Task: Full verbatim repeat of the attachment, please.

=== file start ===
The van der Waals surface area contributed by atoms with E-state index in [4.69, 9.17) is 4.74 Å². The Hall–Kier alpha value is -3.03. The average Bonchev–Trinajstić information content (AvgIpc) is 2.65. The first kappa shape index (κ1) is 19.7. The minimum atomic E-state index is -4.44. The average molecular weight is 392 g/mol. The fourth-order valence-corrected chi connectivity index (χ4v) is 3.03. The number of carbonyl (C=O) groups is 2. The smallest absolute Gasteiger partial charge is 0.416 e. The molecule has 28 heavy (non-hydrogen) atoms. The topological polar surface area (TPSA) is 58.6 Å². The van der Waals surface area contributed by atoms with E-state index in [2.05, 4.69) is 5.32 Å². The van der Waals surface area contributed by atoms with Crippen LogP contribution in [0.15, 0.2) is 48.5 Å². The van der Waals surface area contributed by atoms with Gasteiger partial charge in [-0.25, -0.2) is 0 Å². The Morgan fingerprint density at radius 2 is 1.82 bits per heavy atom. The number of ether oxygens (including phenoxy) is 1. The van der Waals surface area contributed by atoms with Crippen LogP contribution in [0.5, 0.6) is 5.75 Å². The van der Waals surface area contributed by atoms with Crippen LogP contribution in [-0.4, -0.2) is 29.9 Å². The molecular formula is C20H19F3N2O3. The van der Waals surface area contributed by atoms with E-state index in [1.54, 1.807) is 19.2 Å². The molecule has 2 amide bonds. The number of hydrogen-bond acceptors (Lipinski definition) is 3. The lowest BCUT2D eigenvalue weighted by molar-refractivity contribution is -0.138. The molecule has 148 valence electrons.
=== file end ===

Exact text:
The van der Waals surface area contributed by atoms with E-state index in [4.69, 9.17) is 4.74 Å². The Hall–Kier alpha value is -3.03. The average Bonchev–Trinajstić information content (AvgIpc) is 2.65. The first kappa shape index (κ1) is 19.7. The minimum atomic E-state index is -4.44. The average molecular weight is 392 g/mol. The fourth-order valence-corrected chi connectivity index (χ4v) is 3.03. The number of carbonyl (C=O) groups is 2. The smallest absolute Gasteiger partial charge is 0.416 e. The molecule has 28 heavy (non-hydrogen) atoms. The topological polar surface area (TPSA) is 58.6 Å². The van der Waals surface area contributed by atoms with E-state index in [2.05, 4.69) is 5.32 Å². The van der Waals surface area contributed by atoms with Crippen LogP contribution in [0.15, 0.2) is 48.5 Å². The van der Waals surface area contributed by atoms with Gasteiger partial charge in [-0.25, -0.2) is 0 Å². The Morgan fingerprint density at radius 2 is 1.82 bits per heavy atom. The number of ether oxygens (including phenoxy) is 1. The van der Waals surface area contributed by atoms with Crippen LogP contribution in [0.5, 0.6) is 5.75 Å². The van der Waals surface area contributed by atoms with Crippen LogP contribution in [-0.4, -0.2) is 29.9 Å². The molecular formula is C20H19F3N2O3. The van der Waals surface area contributed by atoms with E-state index in [1.54, 1.807) is 19.2 Å². The molecule has 2 amide bonds. The number of hydrogen-bond acceptors (Lipinski definition) is 3. The lowest BCUT2D eigenvalue weighted by molar-refractivity contribution is -0.138. The molecule has 148 valence electrons.